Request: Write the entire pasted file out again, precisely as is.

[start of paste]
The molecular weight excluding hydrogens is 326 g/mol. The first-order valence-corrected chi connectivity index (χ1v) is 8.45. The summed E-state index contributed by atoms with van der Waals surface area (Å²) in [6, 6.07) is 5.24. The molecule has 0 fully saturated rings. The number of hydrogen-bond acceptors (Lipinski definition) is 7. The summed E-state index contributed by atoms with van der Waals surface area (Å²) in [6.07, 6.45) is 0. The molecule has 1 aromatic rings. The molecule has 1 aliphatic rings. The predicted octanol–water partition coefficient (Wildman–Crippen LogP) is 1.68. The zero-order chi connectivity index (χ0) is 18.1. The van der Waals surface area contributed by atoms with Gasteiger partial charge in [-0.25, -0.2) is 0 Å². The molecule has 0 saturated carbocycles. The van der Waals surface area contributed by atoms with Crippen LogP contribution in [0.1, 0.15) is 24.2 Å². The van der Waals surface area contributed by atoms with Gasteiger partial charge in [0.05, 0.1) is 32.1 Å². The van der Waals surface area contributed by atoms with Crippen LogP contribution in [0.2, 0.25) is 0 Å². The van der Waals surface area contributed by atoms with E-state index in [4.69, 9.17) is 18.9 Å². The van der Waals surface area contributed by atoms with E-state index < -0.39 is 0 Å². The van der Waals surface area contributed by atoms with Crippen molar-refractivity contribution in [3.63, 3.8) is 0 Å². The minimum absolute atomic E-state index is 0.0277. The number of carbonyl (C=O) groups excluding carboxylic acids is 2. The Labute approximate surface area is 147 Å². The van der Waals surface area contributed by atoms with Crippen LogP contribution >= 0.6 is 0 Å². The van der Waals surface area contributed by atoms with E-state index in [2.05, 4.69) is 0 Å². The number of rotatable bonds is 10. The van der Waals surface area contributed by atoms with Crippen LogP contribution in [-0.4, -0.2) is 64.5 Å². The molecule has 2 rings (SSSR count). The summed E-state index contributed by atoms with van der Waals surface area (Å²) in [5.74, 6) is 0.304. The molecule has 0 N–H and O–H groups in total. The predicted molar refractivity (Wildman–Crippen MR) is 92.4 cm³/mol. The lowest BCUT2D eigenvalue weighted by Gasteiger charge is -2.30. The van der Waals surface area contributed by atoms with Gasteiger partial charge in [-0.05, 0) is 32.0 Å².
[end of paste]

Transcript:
The molecular weight excluding hydrogens is 326 g/mol. The first-order valence-corrected chi connectivity index (χ1v) is 8.45. The summed E-state index contributed by atoms with van der Waals surface area (Å²) in [6, 6.07) is 5.24. The molecule has 0 fully saturated rings. The number of hydrogen-bond acceptors (Lipinski definition) is 7. The summed E-state index contributed by atoms with van der Waals surface area (Å²) in [6.07, 6.45) is 0. The molecule has 1 aromatic rings. The molecule has 1 aliphatic rings. The predicted octanol–water partition coefficient (Wildman–Crippen LogP) is 1.68. The zero-order chi connectivity index (χ0) is 18.1. The van der Waals surface area contributed by atoms with Gasteiger partial charge in [-0.25, -0.2) is 0 Å². The molecule has 0 saturated carbocycles. The van der Waals surface area contributed by atoms with Crippen LogP contribution in [0.1, 0.15) is 24.2 Å². The van der Waals surface area contributed by atoms with Gasteiger partial charge in [0.05, 0.1) is 32.1 Å². The van der Waals surface area contributed by atoms with Crippen LogP contribution in [0.2, 0.25) is 0 Å². The van der Waals surface area contributed by atoms with E-state index in [4.69, 9.17) is 18.9 Å². The van der Waals surface area contributed by atoms with E-state index < -0.39 is 0 Å². The van der Waals surface area contributed by atoms with Crippen molar-refractivity contribution in [3.63, 3.8) is 0 Å². The minimum absolute atomic E-state index is 0.0277. The number of carbonyl (C=O) groups excluding carboxylic acids is 2. The Labute approximate surface area is 147 Å². The van der Waals surface area contributed by atoms with Crippen LogP contribution >= 0.6 is 0 Å². The van der Waals surface area contributed by atoms with E-state index in [2.05, 4.69) is 0 Å². The number of rotatable bonds is 10. The van der Waals surface area contributed by atoms with Crippen LogP contribution in [-0.4, -0.2) is 64.5 Å². The molecule has 2 rings (SSSR count). The summed E-state index contributed by atoms with van der Waals surface area (Å²) in [5.74, 6) is 0.304. The molecule has 0 N–H and O–H groups in total. The predicted molar refractivity (Wildman–Crippen MR) is 92.4 cm³/mol. The lowest BCUT2D eigenvalue weighted by Gasteiger charge is -2.30. The van der Waals surface area contributed by atoms with Gasteiger partial charge in [-0.05, 0) is 32.0 Å².